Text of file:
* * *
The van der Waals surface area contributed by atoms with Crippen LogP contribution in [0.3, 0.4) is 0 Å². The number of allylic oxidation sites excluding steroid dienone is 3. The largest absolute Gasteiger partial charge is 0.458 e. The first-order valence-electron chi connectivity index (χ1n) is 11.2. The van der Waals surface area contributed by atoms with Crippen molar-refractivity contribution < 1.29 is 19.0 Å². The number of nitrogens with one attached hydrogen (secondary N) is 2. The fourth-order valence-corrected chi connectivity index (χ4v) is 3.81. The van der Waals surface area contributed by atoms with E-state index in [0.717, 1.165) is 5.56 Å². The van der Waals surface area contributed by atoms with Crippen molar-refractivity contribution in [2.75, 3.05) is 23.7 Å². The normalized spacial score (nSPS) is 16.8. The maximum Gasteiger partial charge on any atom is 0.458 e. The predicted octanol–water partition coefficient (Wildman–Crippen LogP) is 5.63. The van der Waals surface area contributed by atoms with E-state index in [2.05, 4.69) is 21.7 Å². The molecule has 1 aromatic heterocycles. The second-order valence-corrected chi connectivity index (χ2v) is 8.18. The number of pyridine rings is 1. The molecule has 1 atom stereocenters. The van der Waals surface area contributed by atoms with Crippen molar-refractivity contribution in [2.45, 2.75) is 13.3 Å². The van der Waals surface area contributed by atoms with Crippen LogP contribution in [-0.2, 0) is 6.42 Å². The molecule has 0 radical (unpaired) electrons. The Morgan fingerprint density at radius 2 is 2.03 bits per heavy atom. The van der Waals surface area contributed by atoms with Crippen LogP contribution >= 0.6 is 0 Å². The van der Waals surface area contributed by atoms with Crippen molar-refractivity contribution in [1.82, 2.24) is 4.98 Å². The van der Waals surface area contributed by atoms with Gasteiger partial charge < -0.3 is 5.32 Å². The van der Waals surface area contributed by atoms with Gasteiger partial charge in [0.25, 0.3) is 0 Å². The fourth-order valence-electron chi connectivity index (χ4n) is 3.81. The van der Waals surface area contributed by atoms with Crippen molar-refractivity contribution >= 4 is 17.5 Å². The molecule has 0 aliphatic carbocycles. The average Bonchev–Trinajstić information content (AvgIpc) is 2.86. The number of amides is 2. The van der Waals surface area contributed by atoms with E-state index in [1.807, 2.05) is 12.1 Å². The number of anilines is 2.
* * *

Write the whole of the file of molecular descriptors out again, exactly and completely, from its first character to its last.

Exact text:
The van der Waals surface area contributed by atoms with Crippen LogP contribution in [0.3, 0.4) is 0 Å². The number of allylic oxidation sites excluding steroid dienone is 3. The largest absolute Gasteiger partial charge is 0.458 e. The first-order valence-electron chi connectivity index (χ1n) is 11.2. The van der Waals surface area contributed by atoms with Crippen molar-refractivity contribution < 1.29 is 19.0 Å². The number of nitrogens with one attached hydrogen (secondary N) is 2. The fourth-order valence-corrected chi connectivity index (χ4v) is 3.81. The van der Waals surface area contributed by atoms with E-state index in [0.717, 1.165) is 5.56 Å². The van der Waals surface area contributed by atoms with Crippen molar-refractivity contribution in [2.75, 3.05) is 23.7 Å². The normalized spacial score (nSPS) is 16.8. The maximum Gasteiger partial charge on any atom is 0.458 e. The predicted octanol–water partition coefficient (Wildman–Crippen LogP) is 5.63. The van der Waals surface area contributed by atoms with E-state index in [2.05, 4.69) is 21.7 Å². The molecule has 1 aromatic heterocycles. The second-order valence-corrected chi connectivity index (χ2v) is 8.18. The number of pyridine rings is 1. The molecule has 1 atom stereocenters. The van der Waals surface area contributed by atoms with Crippen molar-refractivity contribution in [2.45, 2.75) is 13.3 Å². The van der Waals surface area contributed by atoms with Crippen LogP contribution in [-0.2, 0) is 6.42 Å². The molecule has 0 radical (unpaired) electrons. The Morgan fingerprint density at radius 2 is 2.03 bits per heavy atom. The van der Waals surface area contributed by atoms with Crippen LogP contribution >= 0.6 is 0 Å². The van der Waals surface area contributed by atoms with Crippen molar-refractivity contribution in [1.82, 2.24) is 4.98 Å². The van der Waals surface area contributed by atoms with Gasteiger partial charge < -0.3 is 5.32 Å². The van der Waals surface area contributed by atoms with Gasteiger partial charge in [0.25, 0.3) is 0 Å². The fourth-order valence-electron chi connectivity index (χ4n) is 3.81. The van der Waals surface area contributed by atoms with Crippen molar-refractivity contribution >= 4 is 17.5 Å². The molecule has 0 aliphatic carbocycles. The average Bonchev–Trinajstić information content (AvgIpc) is 2.86. The number of amides is 2. The van der Waals surface area contributed by atoms with E-state index in [1.807, 2.05) is 12.1 Å². The number of anilines is 2.